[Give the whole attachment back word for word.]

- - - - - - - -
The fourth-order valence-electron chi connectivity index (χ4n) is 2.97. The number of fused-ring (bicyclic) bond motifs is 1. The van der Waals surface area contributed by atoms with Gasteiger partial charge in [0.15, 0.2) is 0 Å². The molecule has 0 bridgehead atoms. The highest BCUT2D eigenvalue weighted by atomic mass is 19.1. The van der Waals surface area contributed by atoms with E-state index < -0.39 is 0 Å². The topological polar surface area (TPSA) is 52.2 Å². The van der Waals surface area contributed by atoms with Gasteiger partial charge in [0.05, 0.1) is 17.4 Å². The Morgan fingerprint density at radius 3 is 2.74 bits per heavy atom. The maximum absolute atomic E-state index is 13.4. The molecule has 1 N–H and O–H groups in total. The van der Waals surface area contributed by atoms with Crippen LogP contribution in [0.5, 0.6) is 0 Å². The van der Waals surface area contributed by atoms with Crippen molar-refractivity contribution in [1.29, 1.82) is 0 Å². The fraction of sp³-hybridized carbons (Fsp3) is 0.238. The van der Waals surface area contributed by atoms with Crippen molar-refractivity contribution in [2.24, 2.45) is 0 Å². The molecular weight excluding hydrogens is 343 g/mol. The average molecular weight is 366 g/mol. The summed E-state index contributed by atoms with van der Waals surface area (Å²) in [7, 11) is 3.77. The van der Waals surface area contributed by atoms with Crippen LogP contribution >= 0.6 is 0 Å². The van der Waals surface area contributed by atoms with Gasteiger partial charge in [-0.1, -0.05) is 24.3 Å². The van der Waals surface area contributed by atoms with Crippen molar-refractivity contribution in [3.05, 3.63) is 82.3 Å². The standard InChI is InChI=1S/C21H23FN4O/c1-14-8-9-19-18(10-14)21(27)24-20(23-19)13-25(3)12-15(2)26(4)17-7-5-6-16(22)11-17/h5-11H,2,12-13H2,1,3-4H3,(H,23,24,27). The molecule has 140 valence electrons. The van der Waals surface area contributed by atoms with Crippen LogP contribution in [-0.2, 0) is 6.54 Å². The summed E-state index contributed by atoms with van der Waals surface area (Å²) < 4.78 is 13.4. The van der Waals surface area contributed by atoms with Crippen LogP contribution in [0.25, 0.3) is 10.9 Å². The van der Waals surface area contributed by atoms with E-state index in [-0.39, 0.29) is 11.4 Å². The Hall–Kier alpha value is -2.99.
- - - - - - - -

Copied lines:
The fourth-order valence-electron chi connectivity index (χ4n) is 2.97. The number of fused-ring (bicyclic) bond motifs is 1. The van der Waals surface area contributed by atoms with Gasteiger partial charge in [0.15, 0.2) is 0 Å². The molecule has 0 bridgehead atoms. The highest BCUT2D eigenvalue weighted by atomic mass is 19.1. The van der Waals surface area contributed by atoms with E-state index < -0.39 is 0 Å². The topological polar surface area (TPSA) is 52.2 Å². The van der Waals surface area contributed by atoms with Gasteiger partial charge in [0.05, 0.1) is 17.4 Å². The Morgan fingerprint density at radius 3 is 2.74 bits per heavy atom. The maximum absolute atomic E-state index is 13.4. The molecule has 1 N–H and O–H groups in total. The van der Waals surface area contributed by atoms with Crippen LogP contribution in [0.5, 0.6) is 0 Å². The van der Waals surface area contributed by atoms with Crippen molar-refractivity contribution in [1.29, 1.82) is 0 Å². The fraction of sp³-hybridized carbons (Fsp3) is 0.238. The van der Waals surface area contributed by atoms with Crippen molar-refractivity contribution in [2.24, 2.45) is 0 Å². The molecular weight excluding hydrogens is 343 g/mol. The average molecular weight is 366 g/mol. The summed E-state index contributed by atoms with van der Waals surface area (Å²) in [7, 11) is 3.77. The van der Waals surface area contributed by atoms with Crippen LogP contribution >= 0.6 is 0 Å². The van der Waals surface area contributed by atoms with Gasteiger partial charge in [-0.1, -0.05) is 24.3 Å². The van der Waals surface area contributed by atoms with Crippen molar-refractivity contribution in [3.05, 3.63) is 82.3 Å². The standard InChI is InChI=1S/C21H23FN4O/c1-14-8-9-19-18(10-14)21(27)24-20(23-19)13-25(3)12-15(2)26(4)17-7-5-6-16(22)11-17/h5-11H,2,12-13H2,1,3-4H3,(H,23,24,27). The molecule has 140 valence electrons. The van der Waals surface area contributed by atoms with Crippen LogP contribution in [-0.2, 0) is 6.54 Å². The summed E-state index contributed by atoms with van der Waals surface area (Å²) < 4.78 is 13.4. The van der Waals surface area contributed by atoms with Crippen LogP contribution in [0.25, 0.3) is 10.9 Å². The van der Waals surface area contributed by atoms with E-state index in [-0.39, 0.29) is 11.4 Å². The Hall–Kier alpha value is -2.99.